Preservation, Education, and Commemoration of Naval History
BOOK REVIEW – Ships of Oak, Guns of Iron: The War of 1812 and the Forging of the American Navy
By Ronald D. Utt, Regnery Publishing, Washington, DC, (2012).
Reviewed by David Curtis Skaggs, Ph.D.
Entering the lists of War of 1812 naval history contenders is Ronald Utt’s Ships of Oak, Guns of Iron that seeks to demonstrate that this conflict forged the respected United States Navy that emerged in the nineteenth century. Or at least that is what his subtitle suggests is the objective of this popularized account of naval portion of what the British term “the second American war.” Utt enters in the long line of jousters that includes James Fenimore Cooper, Theodore Roosevelt, and C. S. Forester. His most recent competitor is George Daughan’s 1812: The Navy’s War (2011).
BOOK REVIEW – The Privateering Stroke: Salem’s Privateers in the War of 1812
By Michael Rutstein, CreateSpace Independent Publishing Platform, Salem, MA (2012).
Reviewed by James C. Bradford, Ph.D.
Despite its important role in American defense policy from the Revolution through the War of 1812, privateering has never been the subject of a comprehensive study. This accounts, in part, for the fact that privateering, i.e., the system of licensing privately-owned vessels and individuals to capture enemy shipping, remains so poorly understood. Popular histories and the general public, more often than not, conflate privateering and its practitioners with piracy and/or commerce raiding by national navies. Historians of the War of 1812 have long understood that economic considerations, as much as military and naval defeats, led British leaders to seek peace in 1815. The 500 privateers licensed by the U.S. government contributed significantly to that pressure by capturing an average of 33 vessels per month worth a wartime total value of $40 million. These losses drove the price of British imports upward and pushed insurance rates to unprecedented levels.
In Their Own Words: A New Look at the Naval War of 1812
The emotions captured by the War of 1812: patriotic fervor, anxiety, the immediacy of the moment, the joy of peace… all and more abound in In Their Own Words. Whether encouraging peers, issuing orders to subordinates, lamenting a hero’s death or reporting a glorious frigate action, these emotions spring from the stirring contemporary letters, newspapers and broadsides of the War of 1812 assiduously assembled and presented by Vice Admiral George W. Emery, USN (Retired).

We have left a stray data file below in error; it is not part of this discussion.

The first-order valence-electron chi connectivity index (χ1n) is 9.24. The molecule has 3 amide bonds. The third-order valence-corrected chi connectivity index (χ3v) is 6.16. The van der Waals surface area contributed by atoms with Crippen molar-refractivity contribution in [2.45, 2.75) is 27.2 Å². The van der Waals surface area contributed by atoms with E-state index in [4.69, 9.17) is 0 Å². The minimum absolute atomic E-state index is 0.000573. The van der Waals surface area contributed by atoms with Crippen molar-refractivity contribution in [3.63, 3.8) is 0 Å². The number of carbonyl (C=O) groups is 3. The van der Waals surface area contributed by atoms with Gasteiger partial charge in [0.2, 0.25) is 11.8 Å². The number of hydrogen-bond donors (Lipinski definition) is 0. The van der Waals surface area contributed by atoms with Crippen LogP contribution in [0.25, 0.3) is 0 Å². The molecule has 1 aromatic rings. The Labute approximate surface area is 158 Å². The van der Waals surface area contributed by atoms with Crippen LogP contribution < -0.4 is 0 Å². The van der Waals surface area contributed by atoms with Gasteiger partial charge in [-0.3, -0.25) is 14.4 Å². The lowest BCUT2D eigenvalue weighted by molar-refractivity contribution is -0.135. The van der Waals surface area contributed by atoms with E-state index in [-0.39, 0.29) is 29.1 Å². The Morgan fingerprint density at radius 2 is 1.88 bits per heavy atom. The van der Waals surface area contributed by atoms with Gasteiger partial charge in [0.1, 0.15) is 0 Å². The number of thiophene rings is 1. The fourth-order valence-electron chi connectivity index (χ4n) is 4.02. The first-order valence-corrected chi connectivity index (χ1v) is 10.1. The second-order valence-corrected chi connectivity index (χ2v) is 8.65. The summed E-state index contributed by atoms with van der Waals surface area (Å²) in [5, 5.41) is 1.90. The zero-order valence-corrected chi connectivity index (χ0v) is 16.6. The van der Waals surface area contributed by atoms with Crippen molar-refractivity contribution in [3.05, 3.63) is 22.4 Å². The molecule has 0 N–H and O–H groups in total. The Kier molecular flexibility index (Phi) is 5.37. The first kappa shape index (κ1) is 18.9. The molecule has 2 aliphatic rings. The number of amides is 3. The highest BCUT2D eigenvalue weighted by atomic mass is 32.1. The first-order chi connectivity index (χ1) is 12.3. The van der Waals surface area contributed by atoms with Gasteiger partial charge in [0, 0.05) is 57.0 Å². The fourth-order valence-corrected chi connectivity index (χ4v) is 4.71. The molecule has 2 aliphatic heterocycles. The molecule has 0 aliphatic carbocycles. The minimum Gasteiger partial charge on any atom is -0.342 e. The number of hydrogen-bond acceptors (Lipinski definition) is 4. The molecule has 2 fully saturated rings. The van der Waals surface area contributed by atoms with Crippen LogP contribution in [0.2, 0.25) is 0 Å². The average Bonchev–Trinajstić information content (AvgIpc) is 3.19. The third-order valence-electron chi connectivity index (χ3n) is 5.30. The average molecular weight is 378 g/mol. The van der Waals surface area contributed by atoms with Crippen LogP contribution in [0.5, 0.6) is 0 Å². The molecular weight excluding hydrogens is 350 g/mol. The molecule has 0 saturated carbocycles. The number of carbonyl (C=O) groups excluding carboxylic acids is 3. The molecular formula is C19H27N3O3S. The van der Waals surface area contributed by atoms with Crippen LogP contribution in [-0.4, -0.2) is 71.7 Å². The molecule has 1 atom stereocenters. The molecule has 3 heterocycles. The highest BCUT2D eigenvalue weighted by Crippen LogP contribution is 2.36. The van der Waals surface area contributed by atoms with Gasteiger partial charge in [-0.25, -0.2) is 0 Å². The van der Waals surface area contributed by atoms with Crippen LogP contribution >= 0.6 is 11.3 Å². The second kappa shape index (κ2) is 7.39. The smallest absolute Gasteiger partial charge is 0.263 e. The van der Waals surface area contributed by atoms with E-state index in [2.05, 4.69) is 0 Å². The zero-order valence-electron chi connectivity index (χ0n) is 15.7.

High School Student is Latest Addition to NHF Speakers Program
By William Whittenbury
Hello! My name is William Whittenbury. I live in Rancho Palos Verdes, California, and attend Palos Verdes Peninsula High School. I live with my mom and dad and my amazing parakeet, Abraham.
I’ve been interested in naval history since before I can remember. However, my naval history interest began in earnest when I was about four years old. During an elementary school trip to the library, I was captivated by a beautifully illustrated volume about the hunt for the Bismarckin 1941.
On 28 March1814, British frigates HMS Cherub (at left) and Phoebe (at right) captured the U.S. Frigate Essex (center) off Valparaiso, Chile. Before the capture, Essex, under the command of Captain David Porter, had captured 24 British prizes during the War of 1812 while marauding the Pacific Ocean. This image of the battle is from the Beverley Robinson collection at the United States Naval Academy.
On 23 March 1815, U.S. Sloop of War Hornet captured the British brig-sloop Penguin in a battle lasting just over 20 minutes in the south Atlantic. Neither crew was aware that the War of 1812 had ended a month earlier.This painting by Carlton T. Chapman shows Hornet at left with Penguin heavily damaged. NHHC image 1857.
BOOK REVIEW – The Captain Who Burned His Ships: Captain Thomas Tingey, USN, 1750-1829
By Gordon S. Brown Naval Institute Press, Annapolis, (2011).
Reviewed by John Grady
Thomas Tingey was not a giant among the officers of the early American Navy, but his career as a midshipman in the Royal Navy sailing to Newfoundland and the Caribbean with few prospects of promotion, as a merchantman during and after the Revolution and American naval officer provides a useful framework to measure the struggles inside the administrations of the new republic with its Navy and what role it should play.